Beef farmers must be aware of disease risks of imported cattle

BEEF farmers buying imported EU stock should be aware of heightened risk of disease and the greater challenge in selling these animals to Irish factories, warns the ICMSA.

Chairman of the ICMSA’s beef and cattle committee, Kevin Connolly, said Irish factories are still slow to buy non-Irish stock, mindful of Johnes disease and other ailments brought into Ireland with imports 10 years ago.

“When Irish dairy farmers brought in Friesian stock 10 years ago, the maiden heifers brought in a lot of diseases we didn’t have here,” said Mr Connolly.

“We are still struggling with a lot of those. I saw a lot of people around me buying up that stock, but I didn’t like the look of them. Nobody would listen then and I would hope people would give a bit more thought before importing now.

“The imported animals could well be perfect. This is a perfectly legal trade but it’s very important that farmers purchasing such stock should take a number of precautions to ensure the safety of their own existing herds.”

The ICMSA beef spokesman also noted that Ireland’s own disease control strategy needs greater attention. He said that he is disappointed that the new tags formally launched at the National Ploughing Championships have yet to be made available to farmers.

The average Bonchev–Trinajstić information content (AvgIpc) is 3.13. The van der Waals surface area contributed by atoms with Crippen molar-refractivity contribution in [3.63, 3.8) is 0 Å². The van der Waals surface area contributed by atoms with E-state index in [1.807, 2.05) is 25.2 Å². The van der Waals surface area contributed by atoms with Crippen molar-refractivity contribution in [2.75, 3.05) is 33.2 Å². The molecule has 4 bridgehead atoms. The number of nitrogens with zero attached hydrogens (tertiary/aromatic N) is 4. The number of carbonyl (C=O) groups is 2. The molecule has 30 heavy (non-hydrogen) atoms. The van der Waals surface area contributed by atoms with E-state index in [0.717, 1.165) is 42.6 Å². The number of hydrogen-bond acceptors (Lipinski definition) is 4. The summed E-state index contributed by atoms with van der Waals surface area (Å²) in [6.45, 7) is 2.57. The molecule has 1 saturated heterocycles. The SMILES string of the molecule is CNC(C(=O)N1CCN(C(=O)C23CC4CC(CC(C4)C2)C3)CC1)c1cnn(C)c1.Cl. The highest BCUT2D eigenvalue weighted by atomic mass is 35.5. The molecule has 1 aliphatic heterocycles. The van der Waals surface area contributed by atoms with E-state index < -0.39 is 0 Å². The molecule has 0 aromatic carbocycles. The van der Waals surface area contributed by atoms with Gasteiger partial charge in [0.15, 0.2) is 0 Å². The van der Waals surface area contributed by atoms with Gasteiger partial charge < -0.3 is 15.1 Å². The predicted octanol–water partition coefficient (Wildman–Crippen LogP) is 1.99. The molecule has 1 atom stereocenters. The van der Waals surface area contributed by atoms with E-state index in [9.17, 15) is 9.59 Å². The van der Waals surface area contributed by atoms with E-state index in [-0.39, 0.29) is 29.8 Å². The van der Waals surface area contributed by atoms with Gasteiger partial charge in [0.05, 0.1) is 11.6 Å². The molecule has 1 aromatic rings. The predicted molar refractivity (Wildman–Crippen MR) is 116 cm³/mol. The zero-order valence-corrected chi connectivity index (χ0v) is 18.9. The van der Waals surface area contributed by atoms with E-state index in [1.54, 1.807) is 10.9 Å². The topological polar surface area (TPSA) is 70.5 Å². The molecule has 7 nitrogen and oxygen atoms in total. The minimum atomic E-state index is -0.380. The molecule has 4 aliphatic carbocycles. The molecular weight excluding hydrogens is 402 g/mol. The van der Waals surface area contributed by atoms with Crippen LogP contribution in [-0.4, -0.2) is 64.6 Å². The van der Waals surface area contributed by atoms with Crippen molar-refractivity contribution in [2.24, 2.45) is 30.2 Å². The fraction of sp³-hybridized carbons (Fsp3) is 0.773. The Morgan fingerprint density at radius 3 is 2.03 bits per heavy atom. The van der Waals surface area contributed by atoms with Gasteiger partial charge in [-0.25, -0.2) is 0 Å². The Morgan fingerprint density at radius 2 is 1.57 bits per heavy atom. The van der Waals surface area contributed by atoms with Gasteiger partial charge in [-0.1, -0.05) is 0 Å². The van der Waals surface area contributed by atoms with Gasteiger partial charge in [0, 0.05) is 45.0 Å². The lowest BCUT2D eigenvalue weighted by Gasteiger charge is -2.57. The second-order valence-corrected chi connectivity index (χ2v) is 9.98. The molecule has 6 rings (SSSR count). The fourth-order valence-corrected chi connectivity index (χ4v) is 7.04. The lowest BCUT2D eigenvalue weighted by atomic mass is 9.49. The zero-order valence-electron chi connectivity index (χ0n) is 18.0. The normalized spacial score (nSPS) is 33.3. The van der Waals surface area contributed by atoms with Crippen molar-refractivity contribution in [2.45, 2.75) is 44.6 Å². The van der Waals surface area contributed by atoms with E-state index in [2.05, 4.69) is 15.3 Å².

This slow turnaround is putting the credibility of Irish stock at risk, notably as regards the testing of persistently infected (PI) animals. He notes that the BVD eradication programme has cost the state €100m to date, a cost which would have been significantly with lesser levels of imported stock.

“We should not repeat the mistakes of the 1990s and it is important for individual farmers that they satisfy themselves of the imported animals’ health status,” said Mr Connolly.

“Given the lack of a history of importing stock to Ireland and the fact that not all meat plants will kill imported stock, it would be very wise of farmers thinking of buying imported animals to have a very clear idea of potential outlets for these cattle when they are finished and who will pay a price equivalent to Irish cattle,” he added.

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